Minimalist Living means breaking your everyday down to the basics. No need to uproot your life and move out to a log cabin out in the woods. Every one of us can bring a little minimalism into our lives – all day and every day, starting right now.
Freedom, simplicity and easygoingness in our daily lives – three things we all find ourselves wishing for at some point or another. Yet, in today’s modern world, this desired degree of simplicity and ease often alludes us: Consumption, material possession und personal achievement appear to be the more prevalent values of the day.
A strictly minimalist lifestyle sounds to many like an off-the-grid life fueled by sacrifice. Well, here’s some good news: As surprising as it may sound, you can indeed actively participate in everyday modern life while at the same time employing minimalist strategies granting you a greater deal of freedom. Our tips for minimalist living are aimed at helping you on your way to making small but pivotal changes to regular routines and habits, ones which will make your life all the more simpler and easier – and also a bit happier.
Minimalist Living: Walk once in a while.
As comfortable and convenient as taking your car may be, just leave it at home and don’t take the train to work every once in a while. Choose one day out of the week (stick to it!) and walk to each and every one of your destinations – whether that be a commute to work, a trip to the grocery store or meeting up with friends. Why? Going by foot prevents you from getting wound up while stuck in rush-hour traffic and avoids the subway rush at peak travel hours. The walk to and from work gives you time to concentrate on yourself. Plus, there’s no gas or electricity required: The only energy you’ll need to burn is your own. It doesn’t get any more minimalist than that.
Ask yourself: Do I really need this?
That’s not as trivial a question as it seems. We’re all guilty of buying things we don’t really need merely because they’re cheap, readily available or happen to be in style. However, as “Fight Club” character Tyler Durden once said: The things you own ending up owning you – precisely because we worry about them, we bother and concern ourselves with our possessions. If you want to live a simpler life, stop buying stuff you don’t need.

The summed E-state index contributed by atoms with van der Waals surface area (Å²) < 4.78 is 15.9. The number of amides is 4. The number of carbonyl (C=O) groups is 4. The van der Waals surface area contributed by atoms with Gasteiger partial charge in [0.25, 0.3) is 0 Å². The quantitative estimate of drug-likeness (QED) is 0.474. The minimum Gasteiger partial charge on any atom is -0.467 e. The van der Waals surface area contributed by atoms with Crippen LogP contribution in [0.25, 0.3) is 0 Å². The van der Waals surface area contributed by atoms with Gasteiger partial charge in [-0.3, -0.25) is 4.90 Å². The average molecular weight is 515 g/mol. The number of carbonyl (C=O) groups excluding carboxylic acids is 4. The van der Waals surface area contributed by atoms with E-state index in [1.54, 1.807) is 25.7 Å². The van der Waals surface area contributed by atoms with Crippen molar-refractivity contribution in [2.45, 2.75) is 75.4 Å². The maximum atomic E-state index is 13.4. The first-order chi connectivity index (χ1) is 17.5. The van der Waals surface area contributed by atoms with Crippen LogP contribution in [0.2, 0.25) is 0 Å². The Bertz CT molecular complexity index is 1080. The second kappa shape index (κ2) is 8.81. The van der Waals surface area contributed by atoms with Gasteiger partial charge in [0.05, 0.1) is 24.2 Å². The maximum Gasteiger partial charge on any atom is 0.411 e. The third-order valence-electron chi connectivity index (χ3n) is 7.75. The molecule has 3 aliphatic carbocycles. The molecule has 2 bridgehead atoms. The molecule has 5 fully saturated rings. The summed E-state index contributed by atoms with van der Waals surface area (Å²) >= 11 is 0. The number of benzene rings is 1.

Cook for yourself with fresh ingredients
Processed and semi-processed foods are anything but minimalist: They’re packed full of additives. “Real” food doesn’t need any of those. Try cooking for yourself: With fresh, simple and local ingredients from your area, with time and at your leisure. It’s better for you as well as the planet – and not to mention: There’s nothing like a home-cooked meal to lift your spirits. The same goes for minimalist living.
Minimalist Living with less meat
With cheap prices at discount grocers it’s easy to forget that meat is a luxury. Here the same thing goes: Less is more when you buy quality products. Cracking down on your own meat consumption saves money, hassle and opens you’re your eyes to new perspectives. And doesn’t knowing that no animal had to die for you put your mind at ease? There’s a reason why a lot of well-known minimalists are also vegetarians or vegans.
Grow your own food
You too can cultivate your own homegrown herbs or vegetables right there on your window sill or even on the smallest of balconies. Your payout is a range of additive-free ingredients neither wrapped in plastic nor shipped halfway around the world – you get to eat whatever’s in season. Even if it’s only sprouts or a couple of tomatoes, growing your own food is rewarding and leaves you with a feeling of joy.
Check out our Photo Gallery on the top 10 Sustainable Consumption Practices here.
Get out of the city and experience a minimalist lifestyle